Nodes are what or who are connected in networks. For example, in a computer network, the nodes are the actual computers; in a network of roads, the nodes are physical locations. In networks composed of people, these people are the nodes. It is important to note that each person in a network can still represent organizations and communities. In coalitions, for example, organizations connect together via memorandums of understanding or other official agreements. However, even then, the connections within the coalition take place between the people representing the organizations and in this network of people the connections may or strong or weak. In this example, the coalition membership may define the boundaries of a network or it may not.
Ties are what connect the nodes in a network. In network building, strength of ties refers to the cumulative strength of the connections between nodes. To extend the metaphor above, in a computer network, the ties are the Internet connections; in a network of roads, the ties are the roads themselves. In a network of people, the ties are the relationships between participants, which can be weak or strong, based on the presence of Seven Elements of Effective Networks.
Governing the nodes and the ties are protocols that dictate how the ties can be used by people in the network. Protocols help to support the culture of a network, enhance the flow of value and protect the consistency of the network. Protocols can be explicit and transparent or informal and inferred by the culture. They can also be “enforced” by the behavior of the group or by a moderator. For example, a participant of a policy network may be constrained by the rules of protocol from using such a network to campaign for a political candidate, ask other participants to donate to a personal fundraiser, or look for a dog walker. However, such requests might be appropriate in other networks with different protocols.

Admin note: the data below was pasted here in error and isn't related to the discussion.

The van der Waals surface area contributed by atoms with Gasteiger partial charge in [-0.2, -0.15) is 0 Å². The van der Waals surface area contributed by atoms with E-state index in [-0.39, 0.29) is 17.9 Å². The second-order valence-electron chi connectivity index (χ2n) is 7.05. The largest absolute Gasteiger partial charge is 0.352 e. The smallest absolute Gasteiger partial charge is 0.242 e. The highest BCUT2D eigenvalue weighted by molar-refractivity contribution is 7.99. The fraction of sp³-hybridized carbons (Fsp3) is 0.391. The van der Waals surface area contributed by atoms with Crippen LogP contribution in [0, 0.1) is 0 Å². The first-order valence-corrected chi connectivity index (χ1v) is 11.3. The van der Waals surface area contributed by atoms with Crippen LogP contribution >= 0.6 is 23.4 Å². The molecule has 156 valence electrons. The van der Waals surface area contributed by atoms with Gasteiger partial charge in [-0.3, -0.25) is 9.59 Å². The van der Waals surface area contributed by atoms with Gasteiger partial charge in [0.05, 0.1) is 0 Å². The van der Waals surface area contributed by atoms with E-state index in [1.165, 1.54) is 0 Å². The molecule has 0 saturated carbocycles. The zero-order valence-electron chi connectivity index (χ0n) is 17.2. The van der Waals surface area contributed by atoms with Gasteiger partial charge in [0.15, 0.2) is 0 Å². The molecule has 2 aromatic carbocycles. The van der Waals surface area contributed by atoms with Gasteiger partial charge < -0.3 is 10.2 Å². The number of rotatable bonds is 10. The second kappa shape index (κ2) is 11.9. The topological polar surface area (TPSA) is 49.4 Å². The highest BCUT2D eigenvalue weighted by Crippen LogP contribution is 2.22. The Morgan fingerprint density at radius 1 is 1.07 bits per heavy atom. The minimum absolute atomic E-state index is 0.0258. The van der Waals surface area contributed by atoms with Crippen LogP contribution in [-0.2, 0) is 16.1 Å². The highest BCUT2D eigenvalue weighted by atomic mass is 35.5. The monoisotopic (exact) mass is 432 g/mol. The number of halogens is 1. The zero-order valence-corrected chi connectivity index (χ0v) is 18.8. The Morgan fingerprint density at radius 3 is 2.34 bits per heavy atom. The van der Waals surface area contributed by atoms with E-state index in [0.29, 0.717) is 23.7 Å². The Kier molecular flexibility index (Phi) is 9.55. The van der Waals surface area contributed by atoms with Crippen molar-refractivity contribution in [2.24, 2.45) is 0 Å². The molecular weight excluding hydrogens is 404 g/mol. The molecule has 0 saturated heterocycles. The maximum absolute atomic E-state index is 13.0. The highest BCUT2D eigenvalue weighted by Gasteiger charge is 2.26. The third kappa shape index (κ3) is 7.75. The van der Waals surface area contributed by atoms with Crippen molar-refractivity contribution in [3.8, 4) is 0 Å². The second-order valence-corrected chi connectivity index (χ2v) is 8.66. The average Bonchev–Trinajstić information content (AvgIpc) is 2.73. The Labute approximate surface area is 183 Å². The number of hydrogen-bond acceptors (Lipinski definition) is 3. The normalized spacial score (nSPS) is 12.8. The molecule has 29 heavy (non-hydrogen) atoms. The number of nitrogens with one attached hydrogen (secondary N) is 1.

The final component of a network is its boundary, the extent of the network’s reach. The boundary is the division between those who are in the network and those who are not. When building a new network, it is important to have clear guidelines on who is eligible to be in the network and how people can or cannot cross the boundary to become involved in the network. The boundary establishes both inclusion and network access, and, often if the boundary is narrow in scope (such as an alumni network for a university) then the boundary contributes to the network’s culture or value. (See Setting Boundaries for more information).
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